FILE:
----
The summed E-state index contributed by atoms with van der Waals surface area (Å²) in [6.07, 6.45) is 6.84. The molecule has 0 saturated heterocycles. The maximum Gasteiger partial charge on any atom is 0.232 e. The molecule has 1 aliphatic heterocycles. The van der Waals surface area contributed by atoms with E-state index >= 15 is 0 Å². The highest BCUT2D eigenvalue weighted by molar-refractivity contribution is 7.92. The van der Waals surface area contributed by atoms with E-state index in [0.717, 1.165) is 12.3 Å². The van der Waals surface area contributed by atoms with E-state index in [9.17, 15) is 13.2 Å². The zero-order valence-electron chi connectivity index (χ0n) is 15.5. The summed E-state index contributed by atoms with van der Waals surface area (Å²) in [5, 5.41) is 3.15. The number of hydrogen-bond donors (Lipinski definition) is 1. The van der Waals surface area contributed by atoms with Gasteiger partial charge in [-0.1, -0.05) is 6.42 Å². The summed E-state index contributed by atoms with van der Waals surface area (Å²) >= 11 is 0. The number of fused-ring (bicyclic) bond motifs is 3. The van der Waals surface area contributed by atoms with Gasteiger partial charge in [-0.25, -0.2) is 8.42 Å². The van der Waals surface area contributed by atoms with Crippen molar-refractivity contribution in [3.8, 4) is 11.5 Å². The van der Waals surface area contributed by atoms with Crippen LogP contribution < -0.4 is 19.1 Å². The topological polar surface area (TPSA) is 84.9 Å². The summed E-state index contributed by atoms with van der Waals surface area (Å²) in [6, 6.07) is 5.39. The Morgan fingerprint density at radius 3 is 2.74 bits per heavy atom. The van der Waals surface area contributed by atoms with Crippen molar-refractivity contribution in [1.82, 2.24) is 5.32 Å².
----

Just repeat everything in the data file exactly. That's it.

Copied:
The summed E-state index contributed by atoms with van der Waals surface area (Å²) in [6.07, 6.45) is 6.84. The molecule has 0 saturated heterocycles. The maximum Gasteiger partial charge on any atom is 0.232 e. The molecule has 1 aliphatic heterocycles. The van der Waals surface area contributed by atoms with E-state index >= 15 is 0 Å². The highest BCUT2D eigenvalue weighted by molar-refractivity contribution is 7.92. The van der Waals surface area contributed by atoms with E-state index in [0.717, 1.165) is 12.3 Å². The van der Waals surface area contributed by atoms with E-state index in [9.17, 15) is 13.2 Å². The zero-order valence-electron chi connectivity index (χ0n) is 15.5. The summed E-state index contributed by atoms with van der Waals surface area (Å²) in [5, 5.41) is 3.15. The number of hydrogen-bond donors (Lipinski definition) is 1. The van der Waals surface area contributed by atoms with Gasteiger partial charge in [-0.1, -0.05) is 6.42 Å². The summed E-state index contributed by atoms with van der Waals surface area (Å²) >= 11 is 0. The number of fused-ring (bicyclic) bond motifs is 3. The van der Waals surface area contributed by atoms with Gasteiger partial charge in [-0.25, -0.2) is 8.42 Å². The van der Waals surface area contributed by atoms with Crippen molar-refractivity contribution in [3.8, 4) is 11.5 Å². The van der Waals surface area contributed by atoms with Crippen LogP contribution < -0.4 is 19.1 Å². The topological polar surface area (TPSA) is 84.9 Å². The summed E-state index contributed by atoms with van der Waals surface area (Å²) in [6, 6.07) is 5.39. The Morgan fingerprint density at radius 3 is 2.74 bits per heavy atom. The van der Waals surface area contributed by atoms with Crippen molar-refractivity contribution in [1.82, 2.24) is 5.32 Å².